Kansas.-Eight hours constitute a day's work for all laborers, mechanics or other persons employed by or on behalf of the state or any county, city, township, or other municipality.
Maryland.-No mechanic or laborer employed by or on behalf of the city of Baltimore shal be required to work more than eight hours as a day's labor.
Massachusetts.-Eight hours shall constitute a day's work for all laborers, workmen, and mechanics employed by or on behalf of any city or town in the commonwealth upon acceptance of the statute by a majority of voters present and voting upon the same at any general election.
Minnesota.-Eight hours constitute a day's labor for all laborers, workmen and mechanics employed by or on behalf of the state, whether the work is done by contract or otherwise.
Missouri.-Eight hours constitute a legal day's work. The law does not prevent an agreement to work for a longer or a shorter time and does not apply to laborers and farm hands in the service of farmers or others engaged in agriculture. It is unlawful for employers to work their employes longer than eight hours per day in mines.
Montana.-Eight hours constitute a legal day's work for persons engaged to operate or handle any first-motion or direct-acting hoisting engine, or any geared or indirect-acting hoisting engine at any mine employing fifteen or more men underground when the duties of fireman are performed by the person so engaged; also for any stationary engineer operating a stationary engine developing fifty or more horse-power when such engineer has charge or control of a boiler or boilers in addition to his other duties. The law applies only to such steam plants as are in continuous operation or are operated sixteen or more hours in each twenty-four hours, and does not apply to persons running any engine more than eight hours in each twenty-four for the purpose of relieving another employe in case of sickness or other unforeseen cause. Eight hours constitute a day's labor upon roads and highways.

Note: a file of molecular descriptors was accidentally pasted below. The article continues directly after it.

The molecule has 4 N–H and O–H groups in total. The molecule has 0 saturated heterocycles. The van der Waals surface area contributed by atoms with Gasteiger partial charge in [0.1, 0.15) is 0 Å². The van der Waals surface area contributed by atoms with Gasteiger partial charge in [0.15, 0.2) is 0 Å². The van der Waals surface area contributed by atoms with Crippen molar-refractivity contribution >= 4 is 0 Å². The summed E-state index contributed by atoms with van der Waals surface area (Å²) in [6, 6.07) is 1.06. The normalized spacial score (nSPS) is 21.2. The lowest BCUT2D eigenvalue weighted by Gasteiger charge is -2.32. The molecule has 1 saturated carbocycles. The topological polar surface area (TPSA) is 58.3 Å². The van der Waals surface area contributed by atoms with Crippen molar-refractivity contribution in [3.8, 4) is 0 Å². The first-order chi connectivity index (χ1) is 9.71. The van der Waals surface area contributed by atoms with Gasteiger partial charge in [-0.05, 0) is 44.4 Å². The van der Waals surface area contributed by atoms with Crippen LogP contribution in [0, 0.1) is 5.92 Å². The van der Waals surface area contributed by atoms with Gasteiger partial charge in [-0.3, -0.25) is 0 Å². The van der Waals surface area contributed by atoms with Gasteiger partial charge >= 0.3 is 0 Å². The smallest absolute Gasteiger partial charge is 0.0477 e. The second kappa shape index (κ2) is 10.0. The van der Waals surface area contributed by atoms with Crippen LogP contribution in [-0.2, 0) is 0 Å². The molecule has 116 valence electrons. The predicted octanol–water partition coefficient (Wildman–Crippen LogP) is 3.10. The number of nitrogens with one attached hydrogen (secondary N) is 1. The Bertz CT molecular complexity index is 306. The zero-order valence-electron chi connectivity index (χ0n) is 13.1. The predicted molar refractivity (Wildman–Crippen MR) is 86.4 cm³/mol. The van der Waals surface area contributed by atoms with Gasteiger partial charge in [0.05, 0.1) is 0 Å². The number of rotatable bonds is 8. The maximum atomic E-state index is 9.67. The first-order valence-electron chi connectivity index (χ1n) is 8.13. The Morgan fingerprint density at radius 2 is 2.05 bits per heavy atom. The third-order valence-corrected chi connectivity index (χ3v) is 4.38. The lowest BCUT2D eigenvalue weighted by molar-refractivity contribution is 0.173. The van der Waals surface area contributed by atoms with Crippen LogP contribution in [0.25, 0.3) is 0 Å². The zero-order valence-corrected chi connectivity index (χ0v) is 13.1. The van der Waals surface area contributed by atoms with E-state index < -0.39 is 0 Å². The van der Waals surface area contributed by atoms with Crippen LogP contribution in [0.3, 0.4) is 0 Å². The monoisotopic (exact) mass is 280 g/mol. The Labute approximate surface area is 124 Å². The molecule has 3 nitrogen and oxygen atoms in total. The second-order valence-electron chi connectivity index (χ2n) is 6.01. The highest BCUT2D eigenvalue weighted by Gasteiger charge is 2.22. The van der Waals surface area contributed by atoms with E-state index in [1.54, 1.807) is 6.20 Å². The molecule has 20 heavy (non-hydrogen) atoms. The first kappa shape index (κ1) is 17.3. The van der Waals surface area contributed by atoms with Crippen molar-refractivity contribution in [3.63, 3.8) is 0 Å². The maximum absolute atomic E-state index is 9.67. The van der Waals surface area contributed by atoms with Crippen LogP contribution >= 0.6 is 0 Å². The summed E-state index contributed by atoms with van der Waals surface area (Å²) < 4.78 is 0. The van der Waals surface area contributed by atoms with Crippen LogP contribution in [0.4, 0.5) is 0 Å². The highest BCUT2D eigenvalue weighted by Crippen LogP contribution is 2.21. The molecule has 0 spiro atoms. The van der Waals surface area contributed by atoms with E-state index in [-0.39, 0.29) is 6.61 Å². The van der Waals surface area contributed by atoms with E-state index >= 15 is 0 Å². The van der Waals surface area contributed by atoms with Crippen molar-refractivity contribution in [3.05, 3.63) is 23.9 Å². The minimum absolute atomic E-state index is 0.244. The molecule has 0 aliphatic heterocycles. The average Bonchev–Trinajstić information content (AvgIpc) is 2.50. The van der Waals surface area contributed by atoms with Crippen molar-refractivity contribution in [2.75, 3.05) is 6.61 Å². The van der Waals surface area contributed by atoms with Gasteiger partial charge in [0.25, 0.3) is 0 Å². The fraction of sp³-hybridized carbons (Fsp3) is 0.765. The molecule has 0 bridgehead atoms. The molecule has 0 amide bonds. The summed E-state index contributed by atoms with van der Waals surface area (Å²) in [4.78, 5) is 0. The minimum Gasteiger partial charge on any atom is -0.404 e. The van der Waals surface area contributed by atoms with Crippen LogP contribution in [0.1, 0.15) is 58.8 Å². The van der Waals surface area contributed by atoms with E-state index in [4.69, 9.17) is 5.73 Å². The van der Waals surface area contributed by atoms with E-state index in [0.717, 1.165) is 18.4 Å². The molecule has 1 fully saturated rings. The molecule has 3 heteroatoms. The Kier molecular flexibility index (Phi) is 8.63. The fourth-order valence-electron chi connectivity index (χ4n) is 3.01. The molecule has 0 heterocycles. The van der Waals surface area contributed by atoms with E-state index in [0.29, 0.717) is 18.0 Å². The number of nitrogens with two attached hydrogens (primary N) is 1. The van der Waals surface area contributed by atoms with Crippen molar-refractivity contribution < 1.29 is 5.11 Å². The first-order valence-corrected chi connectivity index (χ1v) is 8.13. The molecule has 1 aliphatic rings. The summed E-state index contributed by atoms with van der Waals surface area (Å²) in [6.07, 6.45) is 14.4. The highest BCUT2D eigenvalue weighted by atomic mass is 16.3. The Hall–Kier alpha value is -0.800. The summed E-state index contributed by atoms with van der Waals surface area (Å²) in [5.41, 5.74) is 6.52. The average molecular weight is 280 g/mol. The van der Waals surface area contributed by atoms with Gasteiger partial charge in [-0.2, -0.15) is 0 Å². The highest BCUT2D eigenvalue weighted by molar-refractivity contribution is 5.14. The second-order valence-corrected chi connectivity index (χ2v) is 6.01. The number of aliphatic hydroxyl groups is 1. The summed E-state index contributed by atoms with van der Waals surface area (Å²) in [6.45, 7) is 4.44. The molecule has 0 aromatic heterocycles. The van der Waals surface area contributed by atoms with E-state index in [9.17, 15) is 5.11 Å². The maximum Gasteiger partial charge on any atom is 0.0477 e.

Nebraska-Eight hours constitute a day's work on public roads.
New Jersey.-Eight hours constitute a day's labor on any day whereon any general or municipal election shall be held.
New Mexico.-Eight hours are required as a day's labor on public roads and highways.
New York.-Eight hours constitute a day's work for all classes of employes, except in farm or domestic labor. Overwork for extra pay is permitted, except upon work by or for the state or a municipal corporation, or by contractors or sub-contractors therewith. The law applies to those employed by the state or municipality, or by persons contracting for state work, and each contract to which the state or a municipal corporation is a party shall contain a stipulation that no workman, laborer, or mechanic in the employ of the contractor, sub-contractor, etc., shall be permitted or required to work more than eight hours in any one calendar day, except in cases of extraordinary emergency.
Ohio.-Eight hours shall constitute a day's work in all engagements to labor in any mechanical, manufacturing, or mining business, unless otherwise expressly stipulated in the contract.
Oklahoma.-Eight hours constitute a day's labor on public highways.
Oregon.-Eight hours constitute a day's labor on public roads.
Pennsylvania.-Eight hours of labor shall be deemed and held to be a legal day's work in all cases of labor and service by the day where there is no agreement